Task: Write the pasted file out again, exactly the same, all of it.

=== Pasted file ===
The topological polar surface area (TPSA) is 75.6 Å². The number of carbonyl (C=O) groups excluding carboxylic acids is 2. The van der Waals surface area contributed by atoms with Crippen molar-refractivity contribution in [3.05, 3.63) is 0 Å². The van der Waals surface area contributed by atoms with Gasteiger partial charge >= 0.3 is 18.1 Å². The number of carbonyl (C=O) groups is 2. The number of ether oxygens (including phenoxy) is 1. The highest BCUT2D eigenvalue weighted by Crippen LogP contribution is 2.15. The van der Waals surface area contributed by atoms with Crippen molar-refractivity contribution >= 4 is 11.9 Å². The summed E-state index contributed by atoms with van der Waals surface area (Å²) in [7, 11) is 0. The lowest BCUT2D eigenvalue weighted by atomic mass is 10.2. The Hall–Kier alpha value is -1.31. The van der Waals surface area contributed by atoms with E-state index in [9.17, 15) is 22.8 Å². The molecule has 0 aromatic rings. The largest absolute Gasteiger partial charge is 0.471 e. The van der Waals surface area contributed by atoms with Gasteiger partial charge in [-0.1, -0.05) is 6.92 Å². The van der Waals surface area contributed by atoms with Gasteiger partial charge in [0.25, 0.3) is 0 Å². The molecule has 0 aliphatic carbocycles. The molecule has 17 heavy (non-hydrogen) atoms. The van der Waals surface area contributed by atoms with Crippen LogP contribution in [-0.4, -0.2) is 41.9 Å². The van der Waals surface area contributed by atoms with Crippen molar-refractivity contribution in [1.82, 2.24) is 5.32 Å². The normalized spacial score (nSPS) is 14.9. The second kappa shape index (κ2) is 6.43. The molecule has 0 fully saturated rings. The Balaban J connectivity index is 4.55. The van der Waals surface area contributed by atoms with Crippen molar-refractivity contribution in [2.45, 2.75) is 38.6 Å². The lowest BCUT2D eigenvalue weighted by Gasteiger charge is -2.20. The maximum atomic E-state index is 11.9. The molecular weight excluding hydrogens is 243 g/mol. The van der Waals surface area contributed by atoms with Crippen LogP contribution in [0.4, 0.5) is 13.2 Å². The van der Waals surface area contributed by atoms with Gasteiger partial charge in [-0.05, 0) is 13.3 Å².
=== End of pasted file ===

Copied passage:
The topological polar surface area (TPSA) is 75.6 Å². The number of carbonyl (C=O) groups excluding carboxylic acids is 2. The van der Waals surface area contributed by atoms with Crippen molar-refractivity contribution in [3.05, 3.63) is 0 Å². The van der Waals surface area contributed by atoms with Gasteiger partial charge >= 0.3 is 18.1 Å². The number of carbonyl (C=O) groups is 2. The number of ether oxygens (including phenoxy) is 1. The highest BCUT2D eigenvalue weighted by Crippen LogP contribution is 2.15. The van der Waals surface area contributed by atoms with Crippen molar-refractivity contribution >= 4 is 11.9 Å². The summed E-state index contributed by atoms with van der Waals surface area (Å²) in [7, 11) is 0. The lowest BCUT2D eigenvalue weighted by atomic mass is 10.2. The Hall–Kier alpha value is -1.31. The van der Waals surface area contributed by atoms with E-state index in [9.17, 15) is 22.8 Å². The molecule has 0 aromatic rings. The largest absolute Gasteiger partial charge is 0.471 e. The van der Waals surface area contributed by atoms with Gasteiger partial charge in [-0.1, -0.05) is 6.92 Å². The van der Waals surface area contributed by atoms with Gasteiger partial charge in [0.25, 0.3) is 0 Å². The molecule has 0 aliphatic carbocycles. The molecule has 17 heavy (non-hydrogen) atoms. The van der Waals surface area contributed by atoms with Crippen LogP contribution in [-0.4, -0.2) is 41.9 Å². The van der Waals surface area contributed by atoms with Crippen molar-refractivity contribution in [1.82, 2.24) is 5.32 Å². The normalized spacial score (nSPS) is 14.9. The second kappa shape index (κ2) is 6.43. The molecule has 0 fully saturated rings. The Balaban J connectivity index is 4.55. The van der Waals surface area contributed by atoms with Crippen molar-refractivity contribution in [2.45, 2.75) is 38.6 Å². The lowest BCUT2D eigenvalue weighted by Gasteiger charge is -2.20. The maximum atomic E-state index is 11.9. The molecular weight excluding hydrogens is 243 g/mol. The van der Waals surface area contributed by atoms with Crippen LogP contribution in [0.4, 0.5) is 13.2 Å². The van der Waals surface area contributed by atoms with Gasteiger partial charge in [-0.05, 0) is 13.3 Å².